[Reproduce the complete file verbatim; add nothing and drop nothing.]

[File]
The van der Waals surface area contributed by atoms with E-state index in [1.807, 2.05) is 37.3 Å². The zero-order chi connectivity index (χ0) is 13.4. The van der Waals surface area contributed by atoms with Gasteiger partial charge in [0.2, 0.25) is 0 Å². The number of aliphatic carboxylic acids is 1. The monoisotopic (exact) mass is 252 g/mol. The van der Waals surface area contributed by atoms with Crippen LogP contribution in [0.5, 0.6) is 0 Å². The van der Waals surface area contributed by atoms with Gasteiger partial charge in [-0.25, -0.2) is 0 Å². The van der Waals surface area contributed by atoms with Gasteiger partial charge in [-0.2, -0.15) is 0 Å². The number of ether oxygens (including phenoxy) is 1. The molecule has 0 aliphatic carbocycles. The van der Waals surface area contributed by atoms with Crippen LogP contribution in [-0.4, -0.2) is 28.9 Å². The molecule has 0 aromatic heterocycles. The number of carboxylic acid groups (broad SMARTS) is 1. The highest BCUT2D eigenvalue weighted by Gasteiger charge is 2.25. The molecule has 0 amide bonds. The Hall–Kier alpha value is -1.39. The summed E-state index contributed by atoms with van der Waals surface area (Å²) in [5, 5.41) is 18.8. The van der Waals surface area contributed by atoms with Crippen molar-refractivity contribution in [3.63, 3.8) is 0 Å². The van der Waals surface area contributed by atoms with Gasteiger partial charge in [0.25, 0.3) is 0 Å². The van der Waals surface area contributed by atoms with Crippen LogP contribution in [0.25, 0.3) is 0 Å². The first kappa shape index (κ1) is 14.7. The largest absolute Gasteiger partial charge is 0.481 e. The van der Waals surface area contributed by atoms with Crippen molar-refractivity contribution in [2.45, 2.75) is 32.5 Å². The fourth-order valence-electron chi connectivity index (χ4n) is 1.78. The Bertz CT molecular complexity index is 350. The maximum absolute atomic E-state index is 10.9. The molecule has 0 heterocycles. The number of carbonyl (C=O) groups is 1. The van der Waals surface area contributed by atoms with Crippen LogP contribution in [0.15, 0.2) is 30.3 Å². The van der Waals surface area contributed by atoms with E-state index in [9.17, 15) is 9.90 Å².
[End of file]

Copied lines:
The van der Waals surface area contributed by atoms with E-state index in [1.807, 2.05) is 37.3 Å². The zero-order chi connectivity index (χ0) is 13.4. The van der Waals surface area contributed by atoms with Gasteiger partial charge in [0.2, 0.25) is 0 Å². The number of aliphatic carboxylic acids is 1. The monoisotopic (exact) mass is 252 g/mol. The van der Waals surface area contributed by atoms with Crippen LogP contribution in [0.5, 0.6) is 0 Å². The van der Waals surface area contributed by atoms with Gasteiger partial charge in [-0.25, -0.2) is 0 Å². The van der Waals surface area contributed by atoms with Gasteiger partial charge in [-0.2, -0.15) is 0 Å². The number of ether oxygens (including phenoxy) is 1. The molecule has 0 aliphatic carbocycles. The van der Waals surface area contributed by atoms with Crippen LogP contribution in [-0.4, -0.2) is 28.9 Å². The molecule has 0 aromatic heterocycles. The number of carboxylic acid groups (broad SMARTS) is 1. The highest BCUT2D eigenvalue weighted by Gasteiger charge is 2.25. The molecule has 0 amide bonds. The Hall–Kier alpha value is -1.39. The summed E-state index contributed by atoms with van der Waals surface area (Å²) in [5, 5.41) is 18.8. The van der Waals surface area contributed by atoms with Crippen molar-refractivity contribution in [3.63, 3.8) is 0 Å². The van der Waals surface area contributed by atoms with Gasteiger partial charge in [0.25, 0.3) is 0 Å². The van der Waals surface area contributed by atoms with Crippen LogP contribution in [0.25, 0.3) is 0 Å². The first kappa shape index (κ1) is 14.7. The largest absolute Gasteiger partial charge is 0.481 e. The van der Waals surface area contributed by atoms with Crippen molar-refractivity contribution in [2.45, 2.75) is 32.5 Å². The fourth-order valence-electron chi connectivity index (χ4n) is 1.78. The Bertz CT molecular complexity index is 350. The maximum absolute atomic E-state index is 10.9. The molecule has 0 heterocycles. The number of carbonyl (C=O) groups is 1. The van der Waals surface area contributed by atoms with Crippen LogP contribution in [0.15, 0.2) is 30.3 Å². The van der Waals surface area contributed by atoms with E-state index in [9.17, 15) is 9.90 Å².